This review is part of an eleven-car comparison of compact sedans. The Focus is ranked in ninth place of eleven.
For a vehicle that's one of the world's best-selling cars – No. 1, in fact, depending on who's counting – the Ford Focus is a surprisingly flawed vehicle. Passenger space trails the competition. The transmission can be clunky. The interior is more fussy than fancy, and increasingly common features like advanced infotainment options and a backup camera aren't widely available.
That's not to say that the Focus is a terrible car. Transmission aside, it has pleasant and almost sporty driving dynamics, with responsive handling and decent pep. Passengers will be cramped, but the driver is comfortable. And though the current Focus is now nearly three years old, its crash-test results and fuel economy beat several newer vehicles.
The biggest advantage to the Focus, though, is a low price, at least after you haggle it down by a projected $3,500. Dealers have been flexible on the price due to the car's issues – which are also a reason to consider paying a little bit extra for a stronger competitor.
For the cheapest car in this comparison, the Focus drives quite nicely. Rather, there's a certain sophistication to its driving dynamics – a taut, controlled ride and agile handling. It doesn't aspire for isolation, but it's one of the more fun cars in the class. The light steering isn't the crispest, but overall the Focus is livelier than most of its competitors.
The engine is peppy, decently quiet, and competitively fuel-efficient – the Focus is rated for 31 mpg in mixed driving, on par for the class if not outstanding – but the transmission is a weak point. In this dual-clutch automatic, the computer is operating clutches to change gears, which improves efficiency compared to a conventional automatic. Shifts are smoother than when the car first came to the market but still not as slick as most competitors' regular transmissions. The car also found itself in the wrong gear a few times during the test drive.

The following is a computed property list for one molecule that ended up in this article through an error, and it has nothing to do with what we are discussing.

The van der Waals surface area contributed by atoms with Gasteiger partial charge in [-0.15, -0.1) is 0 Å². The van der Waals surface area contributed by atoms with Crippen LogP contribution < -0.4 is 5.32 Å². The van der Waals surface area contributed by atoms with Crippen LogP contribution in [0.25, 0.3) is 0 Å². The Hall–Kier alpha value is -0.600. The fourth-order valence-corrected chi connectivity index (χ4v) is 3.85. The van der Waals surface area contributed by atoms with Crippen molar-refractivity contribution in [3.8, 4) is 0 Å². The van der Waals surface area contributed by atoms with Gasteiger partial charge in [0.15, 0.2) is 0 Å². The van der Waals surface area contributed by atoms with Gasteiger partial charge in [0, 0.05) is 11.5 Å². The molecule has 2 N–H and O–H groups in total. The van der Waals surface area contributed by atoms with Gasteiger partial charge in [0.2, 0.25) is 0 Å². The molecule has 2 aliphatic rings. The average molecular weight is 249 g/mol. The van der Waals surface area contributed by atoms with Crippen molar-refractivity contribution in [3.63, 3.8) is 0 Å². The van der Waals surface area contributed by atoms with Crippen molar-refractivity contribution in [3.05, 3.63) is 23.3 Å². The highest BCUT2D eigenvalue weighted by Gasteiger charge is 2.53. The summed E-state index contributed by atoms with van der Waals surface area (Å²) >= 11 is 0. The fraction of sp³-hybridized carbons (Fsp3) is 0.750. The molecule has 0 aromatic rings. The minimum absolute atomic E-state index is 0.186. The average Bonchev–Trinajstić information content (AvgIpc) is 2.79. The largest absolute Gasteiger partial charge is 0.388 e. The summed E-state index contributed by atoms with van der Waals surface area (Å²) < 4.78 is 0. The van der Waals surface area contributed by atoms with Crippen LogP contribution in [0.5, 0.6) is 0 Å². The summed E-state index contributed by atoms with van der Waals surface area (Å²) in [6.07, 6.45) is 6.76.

The Focus doesn't have a very upscale interior, though, especially given recent progress in the class. When it came out in 2012, the Focus stood out for its wide array of luxury options – but the same can now be found on many competitors, and this mid-level SE model doesn't impress for cabin quality or feature availability.
Most materials are nice – except on the center console – and there's a diversity of colors, but many panels fit poorly. The center stack is dominated by a messy sea of buttons and topped by a small radio screen. High-end Focuses offer a sophisticated infotainment system called MyFord Touch that cleans up the appearance of the dashboard, but the system isn't terribly user-friendly and has suffered from reliability bugs across the Ford lineup. But most Focuses lack the bright touchscreen displays available on many competitors, leaving the center stack as mostly gray buttons, especially because the screen is high up on the dash as it is.
Another design foible: The Focus lacks physical lock buttons on its doors, instead settling for an electronic-only design that relies on buttons on the instrument panel and keyfob.